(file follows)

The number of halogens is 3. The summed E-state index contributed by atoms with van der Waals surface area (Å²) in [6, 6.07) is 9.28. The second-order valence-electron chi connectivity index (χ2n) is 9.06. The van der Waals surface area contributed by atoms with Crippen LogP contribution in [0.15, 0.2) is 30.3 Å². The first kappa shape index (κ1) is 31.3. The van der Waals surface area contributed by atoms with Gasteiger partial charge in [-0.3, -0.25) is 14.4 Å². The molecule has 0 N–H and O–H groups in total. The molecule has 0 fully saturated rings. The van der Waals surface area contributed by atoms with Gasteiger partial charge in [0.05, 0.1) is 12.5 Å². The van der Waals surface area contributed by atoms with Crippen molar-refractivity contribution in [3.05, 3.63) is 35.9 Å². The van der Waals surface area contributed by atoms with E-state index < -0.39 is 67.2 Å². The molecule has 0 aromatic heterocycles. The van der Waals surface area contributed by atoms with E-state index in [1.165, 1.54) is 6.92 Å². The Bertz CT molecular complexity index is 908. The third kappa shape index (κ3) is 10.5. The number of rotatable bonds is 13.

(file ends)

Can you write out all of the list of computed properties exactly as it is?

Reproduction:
The number of halogens is 3. The summed E-state index contributed by atoms with van der Waals surface area (Å²) in [6, 6.07) is 9.28. The second-order valence-electron chi connectivity index (χ2n) is 9.06. The van der Waals surface area contributed by atoms with Crippen LogP contribution in [0.15, 0.2) is 30.3 Å². The first kappa shape index (κ1) is 31.3. The van der Waals surface area contributed by atoms with Gasteiger partial charge in [-0.3, -0.25) is 14.4 Å². The molecule has 0 N–H and O–H groups in total. The molecule has 0 fully saturated rings. The van der Waals surface area contributed by atoms with Gasteiger partial charge in [0.05, 0.1) is 12.5 Å². The van der Waals surface area contributed by atoms with Crippen molar-refractivity contribution in [3.05, 3.63) is 35.9 Å². The van der Waals surface area contributed by atoms with E-state index < -0.39 is 67.2 Å². The molecule has 0 aromatic heterocycles. The van der Waals surface area contributed by atoms with E-state index in [1.165, 1.54) is 6.92 Å². The Bertz CT molecular complexity index is 908. The third kappa shape index (κ3) is 10.5. The number of rotatable bonds is 13.